THE Scotland Bill's transfer of powers from Westminster to Holyrood was backed unanimously by MSPs last night despite SNP reservations about the "missed opportunity" of the proposals.
Cabinet Secretary Alex Neil brushed aside Opposition jibes about the SNP's failure to secure concessions on the bill as he summed up in the debate on the move in Scottish Parliament, say-ing: "We may not have got it this time, but in two years time we'll be in control of the whole lot."
The increase in the Holyrood tax take from 7% to 16% represented by the changes were "modest by any degree" and would not excite voters, he said.The SNP demanded a series of concessions it failed to secure, but pointed out most of these were also Liberal Democrat policy.
Full borrowing powers, control of the Crown Estate, guaranteed European representation, Corporation tax, Excise Duty and control over broadcasting were all demands originally made by the Scottish Government.
In return Westminster has offered to look in future at further reviewing borrowing powers and the issuing of bonds and to review the relationship between Scotland's courts and the UK Supreme Court.
Under the proposals Scottish ministers will be able to raise up to £2.2 billion in capital borrowing, limited to 10% of the Scottish budget each year. For revenue, Scottish ministers will be able to borrow £200 million a year from the UK Government, capped at a cumulative total of £500m.
The bill will include powers over air guns, responsibility for drink-driving and the national speed limit on Scottish roads, a small role in appointments to Gaelic broadcaster MG Alba and the Crown Estate, and a new procedure for Scottish criminal cases that go to the UK Supreme Court.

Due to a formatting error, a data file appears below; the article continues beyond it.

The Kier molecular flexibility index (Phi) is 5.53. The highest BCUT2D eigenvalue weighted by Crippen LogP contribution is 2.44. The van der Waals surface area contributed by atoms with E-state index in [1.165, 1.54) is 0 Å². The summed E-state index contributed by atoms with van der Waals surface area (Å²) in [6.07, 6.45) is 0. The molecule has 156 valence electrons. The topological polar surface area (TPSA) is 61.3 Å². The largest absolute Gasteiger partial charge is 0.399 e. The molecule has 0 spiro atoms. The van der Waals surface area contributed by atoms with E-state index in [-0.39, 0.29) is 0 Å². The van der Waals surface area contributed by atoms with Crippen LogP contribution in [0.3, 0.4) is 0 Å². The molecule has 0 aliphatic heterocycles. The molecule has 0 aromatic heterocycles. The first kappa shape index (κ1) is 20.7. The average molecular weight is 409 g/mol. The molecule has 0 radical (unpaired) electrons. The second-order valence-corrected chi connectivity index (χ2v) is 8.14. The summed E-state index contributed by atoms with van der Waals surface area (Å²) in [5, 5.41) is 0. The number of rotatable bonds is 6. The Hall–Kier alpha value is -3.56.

Of more importance was an agreement that the final detail on the calculation to cut Scotland's block grant, to compensate for the transfer of income tax powers, will be subject to approval by MSPs. That calculation will also be based on the funding formula arrived at by the Holtham inquiry into the funding of the Welsh Parliament, another factor deemed crucial by Scots ministers.
Last night David Cameron, who is in Scotland today, said it was an example of the four main parties working together. He said: "This is a major milestone in the constitution of Scotland, with more responsibility and accountability handed to Scots."
Scottish Government Strategy Minister Bruce Crawford said these "important changes" meant the bill "will not harm Scotland's interests and will provide some increase in responsibilities for this Parliament".
He said ministers are now "satisfied the bill no longer poses a threat to devolved interests" but said it "could have been so much better".
Labour chief whip James Kelly said SNP demands had "melted away to a damp squib", while Conservative MSP David McLetchie said the Scottish Government position is "either a humiliating climbdown or a tactical retreat". He added: "Perhaps it is a mixture of both but when one looks back on the heady days of last summer and reflects on the rhetoric of the First Minister and his so-called six demands, there is no doubt people unaccustomed to humility should now be eating a large slice of humble pie."
LibDem leader Willie Rennie said the SNP had "failed to make its case" for its six demands as the bill passed through Westminster calling the demands "a catalogue of errors and blunders".
Mr Crawford attacked the "joy-ful" opposition to these powers, adding: "Every party in this chamber has publicly said Scotland should be granted more powers than are currently in this bill. However, we live in strange times, when our opponents would rather deny their own policies than be seen to be agreeing with this Government."